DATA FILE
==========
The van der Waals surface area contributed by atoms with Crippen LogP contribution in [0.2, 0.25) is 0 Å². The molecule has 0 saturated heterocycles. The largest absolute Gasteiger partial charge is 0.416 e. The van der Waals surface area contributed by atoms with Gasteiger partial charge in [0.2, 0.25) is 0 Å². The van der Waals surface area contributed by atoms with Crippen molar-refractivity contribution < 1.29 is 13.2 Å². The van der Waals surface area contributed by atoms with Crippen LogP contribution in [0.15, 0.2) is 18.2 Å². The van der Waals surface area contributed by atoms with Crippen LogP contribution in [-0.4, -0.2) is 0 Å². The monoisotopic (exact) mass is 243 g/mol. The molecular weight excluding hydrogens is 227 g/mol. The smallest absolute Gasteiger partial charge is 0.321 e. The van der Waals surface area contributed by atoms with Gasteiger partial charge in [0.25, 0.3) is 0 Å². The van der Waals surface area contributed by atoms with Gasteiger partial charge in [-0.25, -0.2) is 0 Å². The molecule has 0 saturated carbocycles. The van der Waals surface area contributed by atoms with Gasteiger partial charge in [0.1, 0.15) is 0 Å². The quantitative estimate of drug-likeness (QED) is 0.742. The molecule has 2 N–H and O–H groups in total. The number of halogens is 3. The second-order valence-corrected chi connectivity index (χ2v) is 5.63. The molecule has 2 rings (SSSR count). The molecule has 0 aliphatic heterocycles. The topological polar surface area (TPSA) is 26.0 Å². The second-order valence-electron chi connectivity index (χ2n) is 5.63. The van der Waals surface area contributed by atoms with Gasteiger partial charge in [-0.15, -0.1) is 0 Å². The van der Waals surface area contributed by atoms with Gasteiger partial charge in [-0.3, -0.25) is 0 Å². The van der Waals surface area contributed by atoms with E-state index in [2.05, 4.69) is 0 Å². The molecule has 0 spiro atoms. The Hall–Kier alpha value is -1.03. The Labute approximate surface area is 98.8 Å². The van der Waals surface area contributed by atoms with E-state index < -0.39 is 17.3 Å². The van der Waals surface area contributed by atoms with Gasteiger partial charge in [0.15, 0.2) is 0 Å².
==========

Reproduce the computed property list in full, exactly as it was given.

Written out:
The van der Waals surface area contributed by atoms with Crippen LogP contribution in [0.2, 0.25) is 0 Å². The molecule has 0 saturated heterocycles. The largest absolute Gasteiger partial charge is 0.416 e. The van der Waals surface area contributed by atoms with Gasteiger partial charge in [0.2, 0.25) is 0 Å². The van der Waals surface area contributed by atoms with Crippen molar-refractivity contribution < 1.29 is 13.2 Å². The van der Waals surface area contributed by atoms with Crippen LogP contribution in [0.15, 0.2) is 18.2 Å². The van der Waals surface area contributed by atoms with Crippen LogP contribution in [-0.4, -0.2) is 0 Å². The monoisotopic (exact) mass is 243 g/mol. The molecular weight excluding hydrogens is 227 g/mol. The smallest absolute Gasteiger partial charge is 0.321 e. The van der Waals surface area contributed by atoms with Gasteiger partial charge in [0.25, 0.3) is 0 Å². The van der Waals surface area contributed by atoms with Gasteiger partial charge in [-0.25, -0.2) is 0 Å². The molecule has 0 saturated carbocycles. The van der Waals surface area contributed by atoms with Gasteiger partial charge in [0.1, 0.15) is 0 Å². The quantitative estimate of drug-likeness (QED) is 0.742. The molecule has 2 N–H and O–H groups in total. The number of halogens is 3. The second-order valence-corrected chi connectivity index (χ2v) is 5.63. The molecule has 2 rings (SSSR count). The molecule has 0 aliphatic heterocycles. The topological polar surface area (TPSA) is 26.0 Å². The second-order valence-electron chi connectivity index (χ2n) is 5.63. The van der Waals surface area contributed by atoms with Gasteiger partial charge in [-0.15, -0.1) is 0 Å². The van der Waals surface area contributed by atoms with Gasteiger partial charge in [-0.3, -0.25) is 0 Å². The van der Waals surface area contributed by atoms with E-state index in [2.05, 4.69) is 0 Å². The molecule has 0 spiro atoms. The Hall–Kier alpha value is -1.03. The Labute approximate surface area is 98.8 Å². The van der Waals surface area contributed by atoms with E-state index < -0.39 is 17.3 Å². The van der Waals surface area contributed by atoms with Gasteiger partial charge in [0.15, 0.2) is 0 Å².